The Shareholder-Director Exchange: Introduction and Protocol

February 2014

The Shareholder-Director Exchange (SDX) is a working group of leading independent directors and representatives from some of the largest and most influential long-term institutional investors. SDX participants came together to discuss shareholder-director engagement and to use their collective experience to develop the SDX Protocol, a set of guidelines to provide a framework for shareholder-director engagements. While the decision to engage directly with investors should be made in consultation with or at the request of management, the 10-point SDX Protocol offers guidance to US public company boards and shareholders on when such engagement is appropriate and how to make these engagements valuable and effective.

Changes to the corporate governance landscape, including an increasing focus on better and more effective governance practices, the frequency and scale of activist campaigns, the increased use of proxy advisory services, and an increased understanding of the potential benefits of direct engagement, have led institutional investors and public company boards to review their current approaches to shareholder-director engagement. More institutional investors are seeking meetings with the public company directors they elect, and more directors are accepting these requests. Some boards are proactively requesting meetings with significant shareholders.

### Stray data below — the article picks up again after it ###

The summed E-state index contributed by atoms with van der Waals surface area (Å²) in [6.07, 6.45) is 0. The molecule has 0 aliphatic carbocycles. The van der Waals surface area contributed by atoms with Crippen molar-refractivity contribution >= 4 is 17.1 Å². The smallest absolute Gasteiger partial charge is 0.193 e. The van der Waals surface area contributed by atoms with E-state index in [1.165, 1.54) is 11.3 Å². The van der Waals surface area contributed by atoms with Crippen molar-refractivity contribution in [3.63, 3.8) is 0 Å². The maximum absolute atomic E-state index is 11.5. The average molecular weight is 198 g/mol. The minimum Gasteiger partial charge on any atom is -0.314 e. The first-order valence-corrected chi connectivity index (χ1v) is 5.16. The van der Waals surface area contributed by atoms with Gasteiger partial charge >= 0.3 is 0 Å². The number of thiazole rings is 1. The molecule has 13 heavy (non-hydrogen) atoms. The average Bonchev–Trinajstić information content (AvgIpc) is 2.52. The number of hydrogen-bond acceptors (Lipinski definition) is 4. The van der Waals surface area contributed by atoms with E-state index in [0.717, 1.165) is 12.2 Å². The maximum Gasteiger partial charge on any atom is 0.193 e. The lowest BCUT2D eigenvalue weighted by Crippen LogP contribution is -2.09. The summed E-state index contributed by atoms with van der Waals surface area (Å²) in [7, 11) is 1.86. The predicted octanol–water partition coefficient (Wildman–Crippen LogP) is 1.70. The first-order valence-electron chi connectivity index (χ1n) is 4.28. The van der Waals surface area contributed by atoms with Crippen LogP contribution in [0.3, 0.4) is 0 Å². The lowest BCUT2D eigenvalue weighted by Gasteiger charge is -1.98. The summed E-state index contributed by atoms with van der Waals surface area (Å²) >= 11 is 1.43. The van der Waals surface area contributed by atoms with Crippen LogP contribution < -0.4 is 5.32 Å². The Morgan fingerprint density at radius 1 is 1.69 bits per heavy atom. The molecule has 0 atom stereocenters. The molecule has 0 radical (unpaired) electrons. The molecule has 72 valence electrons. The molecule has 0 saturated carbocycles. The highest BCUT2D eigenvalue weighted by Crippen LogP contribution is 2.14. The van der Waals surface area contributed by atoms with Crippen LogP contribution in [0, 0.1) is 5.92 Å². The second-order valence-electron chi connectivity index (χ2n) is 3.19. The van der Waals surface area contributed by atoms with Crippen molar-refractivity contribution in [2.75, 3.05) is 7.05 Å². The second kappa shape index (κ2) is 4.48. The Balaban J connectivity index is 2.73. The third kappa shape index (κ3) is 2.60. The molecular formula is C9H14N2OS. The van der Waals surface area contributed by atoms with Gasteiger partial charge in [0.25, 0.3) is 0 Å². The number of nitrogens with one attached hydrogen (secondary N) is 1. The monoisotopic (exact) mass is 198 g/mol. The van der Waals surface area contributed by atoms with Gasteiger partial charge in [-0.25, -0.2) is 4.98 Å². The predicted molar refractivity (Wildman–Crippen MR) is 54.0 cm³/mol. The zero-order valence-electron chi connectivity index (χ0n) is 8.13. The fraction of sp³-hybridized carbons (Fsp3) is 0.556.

In December 2013, Securities and Exchange Commission Chair Mary Jo White emphasized the importance of direct engagement by stating “the board of directors is – or ought to be – a central player in shareholder engagement.” 

This Introduction synthesizes the perspectives of participating directors, institutional investor representatives, and other thought leaders concerning four key reasons why the time is right for the SDX Protocol:

  • Shareholders are increasing their involvement with public companies and are often focused on corporate governance matters

  • Directors are responding by engaging more frequently with the company’s owners

  • Both investors and directors are realizing significant value from direct engagement

  • Perceived barriers to engagement can be avoided or addressed